Demand for automation and robots is surging in multiple industries, including automotive, writes the CEO of Thomas.com.
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My instincts tell me we need a sense of urgency around the use of artificial intelligence (AI) in manufacturing. The urgency is driven by how quickly technology can move today, and how an unexpected breakthrough can quickly dominate.
Aerospace and defense manufacturing is known for its complex designs, continual changes and the need to negotiate tight margin requirements. At Elite Aviation Products (EAP), a division of Elite Aerospace Group (Irvine, CA), we face these challenges every day.
My original intention for this column was to discuss a phrase getting a lot of buzz lately, artificial intelligence (AI). By any measure, interest in AI is expanding exponentially, both in the number of articles one can read on the subject and, according to Google Trends, the number of searches for those articles.
Digital twins are breathing life and innovation into increasingly more areas of manufacturing as well as solving challenges for machine shops of all sizes. With the skilled labor shortage and an ongoing effort to reshore high-tech manufacturing to the U.S., digital twins have a lot to offer.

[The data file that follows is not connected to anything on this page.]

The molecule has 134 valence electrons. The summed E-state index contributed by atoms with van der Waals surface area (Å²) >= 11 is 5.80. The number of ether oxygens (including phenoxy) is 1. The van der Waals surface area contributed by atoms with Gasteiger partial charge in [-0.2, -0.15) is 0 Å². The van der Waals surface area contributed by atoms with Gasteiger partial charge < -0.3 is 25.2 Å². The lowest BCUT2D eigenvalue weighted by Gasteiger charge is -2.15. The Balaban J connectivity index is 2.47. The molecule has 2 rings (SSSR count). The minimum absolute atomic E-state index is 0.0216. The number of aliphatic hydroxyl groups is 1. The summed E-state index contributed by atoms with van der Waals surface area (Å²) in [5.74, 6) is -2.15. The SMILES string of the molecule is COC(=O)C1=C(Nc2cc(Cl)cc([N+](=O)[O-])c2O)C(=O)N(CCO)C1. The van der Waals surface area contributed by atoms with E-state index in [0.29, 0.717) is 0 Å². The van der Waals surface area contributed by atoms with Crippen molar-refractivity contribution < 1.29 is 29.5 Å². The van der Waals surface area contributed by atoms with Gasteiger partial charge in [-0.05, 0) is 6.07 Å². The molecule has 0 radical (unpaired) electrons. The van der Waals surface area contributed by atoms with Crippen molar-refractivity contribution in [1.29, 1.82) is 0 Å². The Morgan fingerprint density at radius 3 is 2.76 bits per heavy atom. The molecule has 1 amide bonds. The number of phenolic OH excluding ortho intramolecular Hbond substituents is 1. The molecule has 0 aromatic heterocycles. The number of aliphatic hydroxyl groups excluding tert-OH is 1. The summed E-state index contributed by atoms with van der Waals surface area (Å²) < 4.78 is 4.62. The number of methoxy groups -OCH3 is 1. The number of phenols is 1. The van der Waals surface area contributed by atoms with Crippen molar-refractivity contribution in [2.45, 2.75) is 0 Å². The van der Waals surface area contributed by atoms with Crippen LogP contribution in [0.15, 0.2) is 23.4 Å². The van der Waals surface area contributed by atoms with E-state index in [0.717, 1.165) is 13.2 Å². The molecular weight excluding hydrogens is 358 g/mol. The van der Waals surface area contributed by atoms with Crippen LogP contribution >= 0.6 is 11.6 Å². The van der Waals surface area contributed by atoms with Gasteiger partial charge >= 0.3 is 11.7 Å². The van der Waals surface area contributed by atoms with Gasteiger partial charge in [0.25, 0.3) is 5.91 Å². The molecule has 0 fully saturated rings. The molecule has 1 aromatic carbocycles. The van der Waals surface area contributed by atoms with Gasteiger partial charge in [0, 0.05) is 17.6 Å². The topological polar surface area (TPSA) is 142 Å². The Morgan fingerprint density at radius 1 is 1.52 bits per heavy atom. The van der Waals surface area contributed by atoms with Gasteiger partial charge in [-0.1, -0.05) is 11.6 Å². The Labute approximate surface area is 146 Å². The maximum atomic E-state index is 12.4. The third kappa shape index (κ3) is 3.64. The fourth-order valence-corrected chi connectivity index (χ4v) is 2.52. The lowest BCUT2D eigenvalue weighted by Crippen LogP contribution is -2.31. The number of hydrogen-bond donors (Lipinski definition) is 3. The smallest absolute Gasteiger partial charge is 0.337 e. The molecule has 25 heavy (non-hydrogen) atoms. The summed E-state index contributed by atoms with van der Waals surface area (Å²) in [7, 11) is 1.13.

Modern manufacturing is rapidly adopting model-based definition (MBD). When employing an MBD strategy, the CAD model becomes more than the nominal to which all parts are measured and inspected against. MBD keeps the all-important digital thread intact—from design to manufacturing to inspection and quality reporting.
Manufacturers face a difficult task juggling the current “innovation agenda.” Today, the Industrial Internet of Things (IIoT), robotic automation and artificial intelligence (AI) are all poised to be the next big thing.
Our focus has always been on helping manufacturers improve quality, productivity and visibility. In Sight Machine 2.0, among other things, we’ve added a set of enhancements to improve visibility.
I just returned from IMTS in Chicago and my first thought was, “where will I be able to rack up all those bonus steps I got last week?” On the easiest day, I walked 7.9 miles, and I topped 10 miles on two other days. It’s easy to understand why.
Reducing the risk of automotive defects is one of the most critical issues facing manufacturers today – to protect the well-being of consumers, as well as their own reputations and financial health.